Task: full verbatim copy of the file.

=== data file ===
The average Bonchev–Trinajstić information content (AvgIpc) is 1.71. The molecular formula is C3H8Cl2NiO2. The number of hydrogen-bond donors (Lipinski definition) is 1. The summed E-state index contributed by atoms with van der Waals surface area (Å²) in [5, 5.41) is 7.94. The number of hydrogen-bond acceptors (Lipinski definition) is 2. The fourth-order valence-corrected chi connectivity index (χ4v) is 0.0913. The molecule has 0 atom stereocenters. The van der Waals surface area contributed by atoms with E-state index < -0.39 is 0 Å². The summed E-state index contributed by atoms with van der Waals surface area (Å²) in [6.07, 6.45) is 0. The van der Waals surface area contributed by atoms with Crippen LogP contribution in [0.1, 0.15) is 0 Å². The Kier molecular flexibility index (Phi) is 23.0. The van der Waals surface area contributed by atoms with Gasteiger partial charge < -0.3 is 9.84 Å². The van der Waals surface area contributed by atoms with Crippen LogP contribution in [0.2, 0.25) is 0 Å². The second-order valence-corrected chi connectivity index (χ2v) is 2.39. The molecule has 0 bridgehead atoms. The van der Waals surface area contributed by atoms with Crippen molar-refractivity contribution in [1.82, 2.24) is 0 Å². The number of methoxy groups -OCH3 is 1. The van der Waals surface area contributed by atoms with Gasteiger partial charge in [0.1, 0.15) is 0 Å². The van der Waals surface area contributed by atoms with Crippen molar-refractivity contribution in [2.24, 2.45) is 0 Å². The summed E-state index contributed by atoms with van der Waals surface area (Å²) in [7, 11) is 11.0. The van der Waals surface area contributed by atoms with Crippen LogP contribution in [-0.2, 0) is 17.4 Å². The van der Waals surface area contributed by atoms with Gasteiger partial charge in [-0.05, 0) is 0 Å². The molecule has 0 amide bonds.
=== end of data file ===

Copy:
The average Bonchev–Trinajstić information content (AvgIpc) is 1.71. The molecular formula is C3H8Cl2NiO2. The number of hydrogen-bond donors (Lipinski definition) is 1. The summed E-state index contributed by atoms with van der Waals surface area (Å²) in [5, 5.41) is 7.94. The number of hydrogen-bond acceptors (Lipinski definition) is 2. The fourth-order valence-corrected chi connectivity index (χ4v) is 0.0913. The molecule has 0 atom stereocenters. The van der Waals surface area contributed by atoms with E-state index < -0.39 is 0 Å². The summed E-state index contributed by atoms with van der Waals surface area (Å²) in [6.07, 6.45) is 0. The van der Waals surface area contributed by atoms with Crippen LogP contribution in [0.1, 0.15) is 0 Å². The Kier molecular flexibility index (Phi) is 23.0. The van der Waals surface area contributed by atoms with Gasteiger partial charge < -0.3 is 9.84 Å². The van der Waals surface area contributed by atoms with Crippen LogP contribution in [0.2, 0.25) is 0 Å². The second-order valence-corrected chi connectivity index (χ2v) is 2.39. The molecule has 0 bridgehead atoms. The van der Waals surface area contributed by atoms with Crippen molar-refractivity contribution in [1.82, 2.24) is 0 Å². The number of methoxy groups -OCH3 is 1. The van der Waals surface area contributed by atoms with Gasteiger partial charge in [0.1, 0.15) is 0 Å². The van der Waals surface area contributed by atoms with Crippen molar-refractivity contribution in [2.24, 2.45) is 0 Å². The summed E-state index contributed by atoms with van der Waals surface area (Å²) in [7, 11) is 11.0. The van der Waals surface area contributed by atoms with Crippen LogP contribution in [-0.2, 0) is 17.4 Å². The van der Waals surface area contributed by atoms with Gasteiger partial charge in [-0.05, 0) is 0 Å². The molecule has 0 amide bonds.